“The big­gest mis­take I see is pho­tog­ra­phers be­com­ing more fo­cused on shoot­ing than on div­ing, which has led to ev­ery ma­jor is­sue I’ve wit­nessed,” says Vit­sky Sall­mon. “The most crit­i­cal ex­am­ple is a lack of at­ten­tion to safety: I have seen shoot­ers run com­pletely out of air, chase ma­rine life to depths at which the mix they’re breath­ing is po­ten­tially toxic, and rack up so much de­com­pres­sion that an ex­tra air tank has to be brought down to com­plete the stop. No im­age is worth get­ting hurt, or worse.”

“Hav­ing ex­pe­ri­ence div­ing in all kinds of con­di­tions is im­por­tant,” Bur­nett says. “Be­ing an aware diver al­lows you to add more tasks like han­dling a cam­era rig, tak­ing pho­tos of a range of sub­jects while still main­tain­ing con­tact with your buddy, the en­vi­ron­ment and the over­all dive it­self.”


Un­less work­ing with a model, un­der­wa­ter shoot­ers are typ­i­cally a solo act. And that re­quires them to de­velop ex­tra safety pro­to­cols in case they are sep­a­rated from the group or ac­ci­den­tally have to sur­face alone.

“Like it or not, un­der­wa­ter pho­tog­ra­phy tends to be a fairly soli­tary en­deavor be­cause the buddy sys­tem falls apart as you search for and pho­to­graph dif­fer­ent sub­jects,” says Zum­brunn. “Fur­ther­more, chas­ing after that per­fect pho­to­graphic op­por­tu­nity can of­ten lead to you be­ing sep­a­rated from your group, es­pe­cially if you are in an area with strong cur­rents. For these rea­sons, safety gear, in­clud­ing an SMB and a trans­mit­ter such as the Nau­tilus GPS, be­come es­sen­tial, es­pe­cially if div­ing in re­mote lo­ca­tions.”

“I of­ten find my­self be­ing one of those pho­tog­ra­phers left be­hind, so I pay added at­ten­tion to brief­ings and ask ques­tions if there is a pos­si­bil­ity that I might be lag­ging be­hind the group, to learn what my op­tions are on the dive and to safely exit,” Bur­nett says. “I carry an SMB and reel to in­flate at my safety stop and mark my­self be­fore sur­fac­ing.”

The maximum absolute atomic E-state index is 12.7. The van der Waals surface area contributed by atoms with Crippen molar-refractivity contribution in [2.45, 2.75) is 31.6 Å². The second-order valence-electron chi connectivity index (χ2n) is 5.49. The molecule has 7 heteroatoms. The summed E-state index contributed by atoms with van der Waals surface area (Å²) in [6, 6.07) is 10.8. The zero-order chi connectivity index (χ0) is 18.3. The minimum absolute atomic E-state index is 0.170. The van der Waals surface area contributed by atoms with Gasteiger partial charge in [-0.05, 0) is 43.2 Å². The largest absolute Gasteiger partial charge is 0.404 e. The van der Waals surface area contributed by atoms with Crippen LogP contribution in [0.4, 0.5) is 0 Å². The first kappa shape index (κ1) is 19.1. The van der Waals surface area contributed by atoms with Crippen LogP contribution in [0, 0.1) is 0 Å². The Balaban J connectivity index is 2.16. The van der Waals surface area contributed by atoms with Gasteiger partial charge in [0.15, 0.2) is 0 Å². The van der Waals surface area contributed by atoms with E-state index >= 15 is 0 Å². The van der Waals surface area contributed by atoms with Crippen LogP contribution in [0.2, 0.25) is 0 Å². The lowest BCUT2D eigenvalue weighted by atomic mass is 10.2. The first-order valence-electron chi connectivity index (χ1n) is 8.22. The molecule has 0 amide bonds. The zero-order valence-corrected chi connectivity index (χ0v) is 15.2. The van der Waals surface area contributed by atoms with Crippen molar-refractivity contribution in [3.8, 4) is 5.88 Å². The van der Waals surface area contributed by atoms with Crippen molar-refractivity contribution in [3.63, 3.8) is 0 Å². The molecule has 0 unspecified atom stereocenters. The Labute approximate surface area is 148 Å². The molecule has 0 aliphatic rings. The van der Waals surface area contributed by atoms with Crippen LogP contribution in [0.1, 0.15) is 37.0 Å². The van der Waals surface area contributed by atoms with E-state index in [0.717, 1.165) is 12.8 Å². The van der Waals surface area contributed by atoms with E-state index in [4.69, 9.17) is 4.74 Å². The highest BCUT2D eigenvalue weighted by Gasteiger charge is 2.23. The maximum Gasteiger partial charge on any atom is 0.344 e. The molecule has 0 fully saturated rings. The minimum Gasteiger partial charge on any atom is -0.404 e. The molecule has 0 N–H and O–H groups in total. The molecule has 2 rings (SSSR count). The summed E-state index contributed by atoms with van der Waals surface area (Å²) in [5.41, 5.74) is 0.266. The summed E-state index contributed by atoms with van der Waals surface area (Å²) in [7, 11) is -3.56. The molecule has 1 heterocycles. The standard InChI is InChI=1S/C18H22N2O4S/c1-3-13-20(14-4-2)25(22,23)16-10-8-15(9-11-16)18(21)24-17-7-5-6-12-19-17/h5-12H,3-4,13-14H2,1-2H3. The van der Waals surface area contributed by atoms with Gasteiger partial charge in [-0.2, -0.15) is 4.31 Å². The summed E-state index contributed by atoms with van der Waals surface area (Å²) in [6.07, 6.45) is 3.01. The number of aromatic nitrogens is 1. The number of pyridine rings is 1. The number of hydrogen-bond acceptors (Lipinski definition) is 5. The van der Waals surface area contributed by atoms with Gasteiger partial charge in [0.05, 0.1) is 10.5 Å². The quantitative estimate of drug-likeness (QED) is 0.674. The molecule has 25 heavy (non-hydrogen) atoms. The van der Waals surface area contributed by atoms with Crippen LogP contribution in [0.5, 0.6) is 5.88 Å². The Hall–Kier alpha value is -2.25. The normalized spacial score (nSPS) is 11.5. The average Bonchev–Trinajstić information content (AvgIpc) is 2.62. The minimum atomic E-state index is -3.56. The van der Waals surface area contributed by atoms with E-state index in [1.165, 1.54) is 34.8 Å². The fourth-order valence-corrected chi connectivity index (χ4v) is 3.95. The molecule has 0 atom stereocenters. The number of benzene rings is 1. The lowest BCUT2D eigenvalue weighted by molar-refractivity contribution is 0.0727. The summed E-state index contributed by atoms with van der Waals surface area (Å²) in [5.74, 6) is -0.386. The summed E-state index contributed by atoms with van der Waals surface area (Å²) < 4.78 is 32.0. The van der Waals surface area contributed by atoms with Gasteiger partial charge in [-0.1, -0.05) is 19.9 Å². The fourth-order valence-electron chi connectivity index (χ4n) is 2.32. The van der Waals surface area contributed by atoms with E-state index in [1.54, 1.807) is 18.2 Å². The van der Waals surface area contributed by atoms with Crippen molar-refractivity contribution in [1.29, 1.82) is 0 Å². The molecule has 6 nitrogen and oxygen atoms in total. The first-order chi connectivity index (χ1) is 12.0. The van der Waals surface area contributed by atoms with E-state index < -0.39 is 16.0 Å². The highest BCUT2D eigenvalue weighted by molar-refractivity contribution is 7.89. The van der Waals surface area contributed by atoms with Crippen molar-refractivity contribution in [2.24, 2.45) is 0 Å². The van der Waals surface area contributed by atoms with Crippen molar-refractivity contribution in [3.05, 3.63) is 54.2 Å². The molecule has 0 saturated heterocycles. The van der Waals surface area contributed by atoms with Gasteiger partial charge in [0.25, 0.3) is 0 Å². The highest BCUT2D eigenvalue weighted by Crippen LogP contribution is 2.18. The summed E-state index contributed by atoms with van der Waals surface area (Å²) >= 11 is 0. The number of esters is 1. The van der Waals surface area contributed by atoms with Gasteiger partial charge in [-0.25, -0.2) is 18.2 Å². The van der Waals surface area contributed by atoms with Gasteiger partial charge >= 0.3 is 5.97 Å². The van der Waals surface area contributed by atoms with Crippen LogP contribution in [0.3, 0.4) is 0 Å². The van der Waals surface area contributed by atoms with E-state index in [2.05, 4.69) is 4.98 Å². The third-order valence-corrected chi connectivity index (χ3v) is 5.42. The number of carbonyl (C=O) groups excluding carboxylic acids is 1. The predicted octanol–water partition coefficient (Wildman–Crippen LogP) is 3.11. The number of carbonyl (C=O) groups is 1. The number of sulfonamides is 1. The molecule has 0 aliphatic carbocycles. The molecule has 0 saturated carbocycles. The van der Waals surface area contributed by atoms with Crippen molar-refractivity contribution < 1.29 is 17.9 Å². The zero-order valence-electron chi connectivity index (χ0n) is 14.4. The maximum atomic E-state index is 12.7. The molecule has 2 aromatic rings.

Be­yond that shiny new cam­era rig, un­der­wa­ter pho­tog­ra­phers can im­prove safety and per­for­mance with spe­cial­ized equip­ment.

“While hotly de­bated, muck sticks can be used to keep your­self above the reef while com­pos­ing your shots, es­pe­cially in ar­eas with cur­rent, or in a site that is cov­ered with life that of­fers no good place to po­si­tion your­self,” says Zum­brunn. “I think, in the pho­to­graphic con­text, they do more good than harm, but they’re banned on cer­tain sites, so check with your op­er­a­tor about reg­u­la­tions.”

“For safety, I al­ways carry re­dun­dant gear, such as two com­put­ers plus a pres­sure gauge. De­pend­ing upon the dive, I may use a re­dun­dant air source,” Vit­sky Sall­mon says. “For ex­pe­ri­enced divers, a re­breather can be a very pow­er­ful tool to help with pho­to­graphic sub­jects, but it isn’t a piece of gear to be ap­proached lightly.”

“For me, photo sub­jects, the sur­round­ing en­vi­ron­ment and dive con­di­tions ul­ti­mately dic­tate how I move through the wa­ter,” says Bur­nett. “Know­ing be­fore­hand what I might be aim­ing to shoot helps me get into the right frame of mind, and to ad­just my rig and dive gear to bet­ter suit the sit­u­a­tion or sub­jects.”


DIVE HACKS Keep­ing the fun­da­men­tals of div­ing in mind while shoot­ing LESSONS P84 FOR LIFE An in­struc­tor makes a fa­tal mis­take on a wreck dive P86 IMAG­ING Re­mov­ing un­wanted ob­jects from your un­der­wa­ter pho­tos P88